Etienne Daulny owns 15 hectares of vines that are divided into about 50 different plots within the Sancerre wine region. Daulny combines diverse plots from varying types of soil, including clay and flint, Portlandian and Kimmeridgian, into his regular cuvée of Sancerre. But Daulny’s cuvée normale is far from normal. After all, grapes from some of the appellation’s most revered vineyards make their way into this cuvée, including old vine plantings at Les Monts Damnés, Les Bois Butteux, and La Perriere. Clos de Chaudenay (the hot spot) is a single vineyard cuvée from a gentle slope just above Verdigny. These southwest facing vines average 40 years of age.The domaine’s overall yield is about 50 hl/ha (high for certain regions but normal for Sancerre). Most of Daulny’s wine is fermented and aged in temperature-controlled stainless steel tanks. The wine sees no malolactic fermentation and thus retains freshness and vibrancy beneath plenty of forward, ripe fruit. Yields for the Clos de Chaudenay are about 45 hl/ha. The harvest is entirely by hand. A small percentage of the cuvée is aged in well-seasoned, oversized oak barrels. This touch gives the wine a bit more complexity without tasting oaky. A combination of grapes from various plots (including some of the best vineyards in the appellation) and various types of soil, fermented and aged only in stainless steel tanks, this Sancerre is a perfect representation of its AOC. ​”Made from 40-year-old sauvignon blanc vines, this Sancerre captures the essence of the grape with floral, mineral and ground coffee bean aromas and grapefruit, white peach flavors. A small percentage was aged in older oak but the fruit from this vineyard is powerful enough to absorb it, giving the wine a bit of texture and body. With bright acidity and fruit, this is a great wine to have with a fish dish cooked with fava beans as well as one where the favas are the main event.”
Jean-Paul Brun Beaujolais Nouveau 2019
Jean-Paul Brun started Terres Dorées in 1979 with a mere 4 hectares of vines in Charnay in the southern Beaujolais, an area which is slightly warmer and more limestone-driven versus the more renowned granite-rich cru villages in the northern Beaujolais. Today, the Charnay estate is around 30 acres, but with an additional 15 hectares farmed in the crus. The farming in Charnay is organic and includes working of the soils; the cru parcels are farmed sustainably and the soils are not worked. Harvest is by hand and of well-ripened but not over-ripened fruit, so alcohol levels are generally modest. Annual Terres Dorées production is around 350,000 bottles, 85-90% of it from estate fruit with the rest of it sourced. From the beginning, Jean-Paul carved a different path for himself in Beaujolais. Not only does he not chaptalize (common practice here), he has also always eschewed the relatively modern technique of carbonic maceration, in favor of traditional Burgundian vinification. His feeling was and remains that the character of Gamay and its varied terroirs is obscured by whole-cluster fermentation, as well as by the use of commercial yeasts and copious sulfur. He has never strayed from that philosophy, continuing to carefully sort and destem his grapes; add no yeast; add no sulfur (until a touch at bottling); allow for several weeks’ maceration; do regular pigeage or punchdowns; and age in a combination of concrete and old oak, varying with vintage and wine. Jean-Paul is not an adherent or advocate of “natural wine” per se, yet is among the most natural of Beaujolais vignerons, uninterested in trend or fashion but deeply committed to purity of expression of fruit and site. The individuality of those expressions–the fact that each is a different wine from all of the others–is intentionally emphasized by hiss choice to label every one of his many bottlings with a completely different label. 100% Gamay. The Terres Dorées L’Ancien vines are Jean Paul’s oldest vines at 40-60 years old. They grow on the sandy clay-limestone hills in his home village of Charnay in the southern Beaujolais and yield small, thick-skinned berries. The farming is organic and harvest manual. The earliest harvest of these vines goes into his Nouveau. Unlike any other Nouveau out there, there is no carbonic maceration (true for all of his Gamays). The bunches are destemmed, the fruit crushed and fermented with native yeasts in tank, notably with no chaptalization; it is aged briefly and bottled in time to land in the states by the third Thursday in November.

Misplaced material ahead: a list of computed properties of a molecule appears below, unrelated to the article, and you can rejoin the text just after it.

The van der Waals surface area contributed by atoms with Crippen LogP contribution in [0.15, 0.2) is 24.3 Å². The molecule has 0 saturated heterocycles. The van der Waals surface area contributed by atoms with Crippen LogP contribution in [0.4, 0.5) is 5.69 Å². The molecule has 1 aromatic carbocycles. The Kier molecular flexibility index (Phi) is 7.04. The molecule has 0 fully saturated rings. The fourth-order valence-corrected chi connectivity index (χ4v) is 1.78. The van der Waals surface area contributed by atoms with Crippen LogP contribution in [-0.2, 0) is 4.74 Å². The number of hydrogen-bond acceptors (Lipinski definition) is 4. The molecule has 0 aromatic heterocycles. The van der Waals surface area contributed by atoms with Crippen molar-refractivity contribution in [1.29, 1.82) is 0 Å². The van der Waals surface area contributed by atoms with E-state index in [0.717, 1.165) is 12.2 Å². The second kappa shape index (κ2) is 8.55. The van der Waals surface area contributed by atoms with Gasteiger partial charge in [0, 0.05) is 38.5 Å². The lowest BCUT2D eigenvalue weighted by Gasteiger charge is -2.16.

Our Wine Wednesdays, include one *free sample from each of our hand selected fine wine features (up to four wines). New wines are chosen each week.

*tasting free with purchase of $10 or more per guest